And like with ANY breed of dog, people need to know what the dog was bred for. Like, your border terrier was bred to join in fox hunts to grab the fox from the hole. Their long legs (For a terrier) were to keep up with the bigger hounds and the horses, and that’s one of the reasons that they’re among the friendliest of all terriers, because of having to hang out with the other dogs.

      Knowing the history of your breed can be vital to understanding their behavior in today’s world. A ton of misunderstandings happen because people get a cute puppy and are completely oblivious to what it’s breed was created for. Like being angry for a border collie for nipping, when all it’s doing is herding. Or a Jack Russel for digging, when it’s just doing what it was born to do. Even my beloved Danes get misunderstood, they were bred to be boar hunters, and later on estate guardians. Their job was to hold the boar/intruder, until the hunter/caretaker got there. So they have a tendency to hold people with their mouths, obviously that can make someone nervous.

      Little dogs can be fantastic! They just need to be held to the same rules of civility as the rest of the canine world. 🙂

  17. I <3 big dogs! I grew up with no less than 3 large dogs at any given time. (Try having a great dane and a large lab have puppies within a week of each other, there big dogs everywhere for a year!) Right now I have a lab/pitt mix who I am convinced has to have some Great Dane in there somewhere as well, because he's much larger than any lab or pitt i've ever owned! He thinks he's a little guy, and always tries to sit (all 80 lbs of him) on my lap/computer chair. Can't wait until we get our own (owned) home, so we can finally add the great dane we've been wanting to our family.

  18. I just want to say I love this post and how true it all is. We have an English mastiff that’s a big teddy bear. He’s been around kids and small dogs and loves them…well until our little baby goes up to try and kiss him…20 lb kid and a 180 lb mastiff slooooowly backing away is hilarious.lol. Big dogs are awesome tho and we had ours well trained enough he doesn’t get stuff off tables, even coffee tables! He doesn’t eat toys unless they are presented to them as his own. And he’s never chewed anything to bits except for branches outside..lol. But it took a LOT of training, persistence, and attention to get him thus far. Totally agree with the author. Big dog = big responsibility!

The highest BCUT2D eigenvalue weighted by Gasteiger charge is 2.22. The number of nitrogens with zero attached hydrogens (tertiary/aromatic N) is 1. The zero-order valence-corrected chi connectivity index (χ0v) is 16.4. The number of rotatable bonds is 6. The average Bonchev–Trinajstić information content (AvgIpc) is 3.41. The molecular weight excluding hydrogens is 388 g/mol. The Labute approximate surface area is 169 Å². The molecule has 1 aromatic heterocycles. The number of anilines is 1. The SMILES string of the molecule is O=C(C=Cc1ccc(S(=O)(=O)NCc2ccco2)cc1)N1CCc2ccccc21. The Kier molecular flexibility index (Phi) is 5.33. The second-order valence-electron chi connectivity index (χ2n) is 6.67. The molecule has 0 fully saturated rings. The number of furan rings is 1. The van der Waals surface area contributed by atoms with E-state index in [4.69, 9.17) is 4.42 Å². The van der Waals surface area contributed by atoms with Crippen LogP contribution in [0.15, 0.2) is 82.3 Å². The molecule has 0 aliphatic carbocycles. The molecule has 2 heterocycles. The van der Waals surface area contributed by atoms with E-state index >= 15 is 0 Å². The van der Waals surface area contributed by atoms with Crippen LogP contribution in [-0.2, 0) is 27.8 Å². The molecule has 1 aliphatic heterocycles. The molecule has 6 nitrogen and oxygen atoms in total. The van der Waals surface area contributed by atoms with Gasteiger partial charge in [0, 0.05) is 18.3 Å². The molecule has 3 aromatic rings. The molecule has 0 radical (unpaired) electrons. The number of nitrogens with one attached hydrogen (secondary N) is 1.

19. This is the straight skinny, and we’ve dealt with all of these issues.

    There are no guarantees with health, even if you’ve done your homework and carefully selected a breeder.
    We have a four year old English mastiff who’s accumulated unbelievable medical expenses.
    The costs were spread over the years- but the money would’ve bought us a couple of new Hyundais.

    The show stopper problem can be a challenge.
    You’ll need to smile, nod, and give an appreciative chuckle when someone invariably compares your dog to ponies and/or brings up saddles.
    You’ll learn that people are hardwired, with a genetic compulsion to utter these words, when they encounter a giant breed dog.

    Some giant breed dogs will need to be permanently sequestered from the kitchen after they learn to open the refrigerator, freezer, and cupboards- including the ones above the kitchen counters.
    You’ll know it’s time for kitchen sequestration the morning you discover the muck and debris of a food orgy strewed across your floors and walls.
    Your dog will act as if nothing is awry, but you’ll know better.

    We don’t get overwrought about drool on our walls… it isn’t that big of a deal.
    Discovering stealth slingers on your clothing can a big deal.
    The stark reality- other than DNA testing there is no way of distinguishing dried dog saliva from dried semen.
    This look doesn’t serve you well in any environment.
    You’ll be relieved if your dog is by your side when you make this discovery.
    If the dog isn’t, you might as well just run down to the nearest police station and self-report as a sexual offender, since everyone you’ve encountered has undoubtedly reached that conclusion anyway.